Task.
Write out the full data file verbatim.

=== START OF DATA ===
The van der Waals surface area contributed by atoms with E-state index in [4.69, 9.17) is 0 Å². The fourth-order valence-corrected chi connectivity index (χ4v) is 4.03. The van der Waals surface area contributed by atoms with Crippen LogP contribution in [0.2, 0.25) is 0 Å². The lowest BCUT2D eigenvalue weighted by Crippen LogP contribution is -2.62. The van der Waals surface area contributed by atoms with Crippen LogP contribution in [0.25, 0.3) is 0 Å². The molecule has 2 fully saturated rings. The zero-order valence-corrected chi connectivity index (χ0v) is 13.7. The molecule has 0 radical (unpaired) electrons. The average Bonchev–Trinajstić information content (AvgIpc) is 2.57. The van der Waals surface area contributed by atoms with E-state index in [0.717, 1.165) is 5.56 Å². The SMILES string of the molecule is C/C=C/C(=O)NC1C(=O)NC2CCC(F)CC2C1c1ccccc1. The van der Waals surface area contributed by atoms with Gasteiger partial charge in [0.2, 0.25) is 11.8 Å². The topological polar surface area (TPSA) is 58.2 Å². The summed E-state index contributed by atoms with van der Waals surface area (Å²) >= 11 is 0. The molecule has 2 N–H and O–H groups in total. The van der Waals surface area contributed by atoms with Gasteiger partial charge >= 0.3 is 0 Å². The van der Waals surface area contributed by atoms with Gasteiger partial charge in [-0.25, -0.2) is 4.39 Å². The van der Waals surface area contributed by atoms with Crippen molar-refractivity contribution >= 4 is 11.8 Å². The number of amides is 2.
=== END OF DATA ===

The van der Waals surface area contributed by atoms with E-state index in [4.69, 9.17) is 0 Å². The fourth-order valence-corrected chi connectivity index (χ4v) is 4.03. The van der Waals surface area contributed by atoms with Crippen LogP contribution in [0.2, 0.25) is 0 Å². The lowest BCUT2D eigenvalue weighted by Crippen LogP contribution is -2.62. The van der Waals surface area contributed by atoms with Crippen LogP contribution in [0.25, 0.3) is 0 Å². The molecule has 2 fully saturated rings. The zero-order valence-corrected chi connectivity index (χ0v) is 13.7. The molecule has 0 radical (unpaired) electrons. The average Bonchev–Trinajstić information content (AvgIpc) is 2.57. The van der Waals surface area contributed by atoms with E-state index in [0.717, 1.165) is 5.56 Å². The SMILES string of the molecule is C/C=C/C(=O)NC1C(=O)NC2CCC(F)CC2C1c1ccccc1. The van der Waals surface area contributed by atoms with Gasteiger partial charge in [0.2, 0.25) is 11.8 Å². The topological polar surface area (TPSA) is 58.2 Å². The summed E-state index contributed by atoms with van der Waals surface area (Å²) >= 11 is 0. The molecule has 2 N–H and O–H groups in total. The van der Waals surface area contributed by atoms with Gasteiger partial charge >= 0.3 is 0 Å². The van der Waals surface area contributed by atoms with Gasteiger partial charge in [-0.25, -0.2) is 4.39 Å². The van der Waals surface area contributed by atoms with Crippen molar-refractivity contribution >= 4 is 11.8 Å². The number of amides is 2.